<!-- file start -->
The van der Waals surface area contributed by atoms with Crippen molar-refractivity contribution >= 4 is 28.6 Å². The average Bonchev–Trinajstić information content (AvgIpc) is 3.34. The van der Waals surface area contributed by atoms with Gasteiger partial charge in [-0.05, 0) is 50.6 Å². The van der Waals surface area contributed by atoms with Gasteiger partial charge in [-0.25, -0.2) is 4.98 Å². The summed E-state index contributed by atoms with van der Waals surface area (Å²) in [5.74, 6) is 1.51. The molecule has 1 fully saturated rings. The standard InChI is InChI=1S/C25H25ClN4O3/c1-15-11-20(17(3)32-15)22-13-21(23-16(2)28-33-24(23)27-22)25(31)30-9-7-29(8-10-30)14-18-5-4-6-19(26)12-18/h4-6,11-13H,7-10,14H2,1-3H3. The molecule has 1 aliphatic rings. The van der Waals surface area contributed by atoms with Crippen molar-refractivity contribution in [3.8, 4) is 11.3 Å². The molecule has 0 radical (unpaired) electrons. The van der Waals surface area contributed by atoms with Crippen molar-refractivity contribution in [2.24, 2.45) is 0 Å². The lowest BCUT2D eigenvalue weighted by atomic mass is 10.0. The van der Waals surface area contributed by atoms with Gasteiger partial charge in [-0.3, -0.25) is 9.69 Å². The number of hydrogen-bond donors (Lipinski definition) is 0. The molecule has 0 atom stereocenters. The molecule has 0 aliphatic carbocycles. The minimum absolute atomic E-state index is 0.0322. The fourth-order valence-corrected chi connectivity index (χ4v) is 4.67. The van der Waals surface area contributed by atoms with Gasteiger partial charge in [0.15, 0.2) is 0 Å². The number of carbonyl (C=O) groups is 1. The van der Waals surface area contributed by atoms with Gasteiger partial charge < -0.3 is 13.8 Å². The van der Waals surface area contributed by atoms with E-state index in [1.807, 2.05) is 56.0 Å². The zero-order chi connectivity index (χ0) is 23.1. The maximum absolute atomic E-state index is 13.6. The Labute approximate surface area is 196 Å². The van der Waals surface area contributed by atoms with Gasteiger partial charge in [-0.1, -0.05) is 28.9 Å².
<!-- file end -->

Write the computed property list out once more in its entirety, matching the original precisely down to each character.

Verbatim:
The van der Waals surface area contributed by atoms with Crippen molar-refractivity contribution >= 4 is 28.6 Å². The average Bonchev–Trinajstić information content (AvgIpc) is 3.34. The van der Waals surface area contributed by atoms with Gasteiger partial charge in [-0.05, 0) is 50.6 Å². The van der Waals surface area contributed by atoms with Gasteiger partial charge in [-0.25, -0.2) is 4.98 Å². The summed E-state index contributed by atoms with van der Waals surface area (Å²) in [5.74, 6) is 1.51. The molecule has 1 fully saturated rings. The standard InChI is InChI=1S/C25H25ClN4O3/c1-15-11-20(17(3)32-15)22-13-21(23-16(2)28-33-24(23)27-22)25(31)30-9-7-29(8-10-30)14-18-5-4-6-19(26)12-18/h4-6,11-13H,7-10,14H2,1-3H3. The molecule has 1 aliphatic rings. The van der Waals surface area contributed by atoms with Crippen molar-refractivity contribution in [3.8, 4) is 11.3 Å². The molecule has 0 radical (unpaired) electrons. The van der Waals surface area contributed by atoms with Crippen molar-refractivity contribution in [2.24, 2.45) is 0 Å². The lowest BCUT2D eigenvalue weighted by atomic mass is 10.0. The van der Waals surface area contributed by atoms with Gasteiger partial charge in [-0.3, -0.25) is 9.69 Å². The number of hydrogen-bond donors (Lipinski definition) is 0. The molecule has 0 atom stereocenters. The molecule has 0 aliphatic carbocycles. The minimum absolute atomic E-state index is 0.0322. The fourth-order valence-corrected chi connectivity index (χ4v) is 4.67. The van der Waals surface area contributed by atoms with Gasteiger partial charge in [0.15, 0.2) is 0 Å². The number of carbonyl (C=O) groups is 1. The van der Waals surface area contributed by atoms with Gasteiger partial charge < -0.3 is 13.8 Å². The van der Waals surface area contributed by atoms with E-state index in [1.807, 2.05) is 56.0 Å². The zero-order chi connectivity index (χ0) is 23.1. The maximum absolute atomic E-state index is 13.6. The Labute approximate surface area is 196 Å². The van der Waals surface area contributed by atoms with Gasteiger partial charge in [-0.1, -0.05) is 28.9 Å².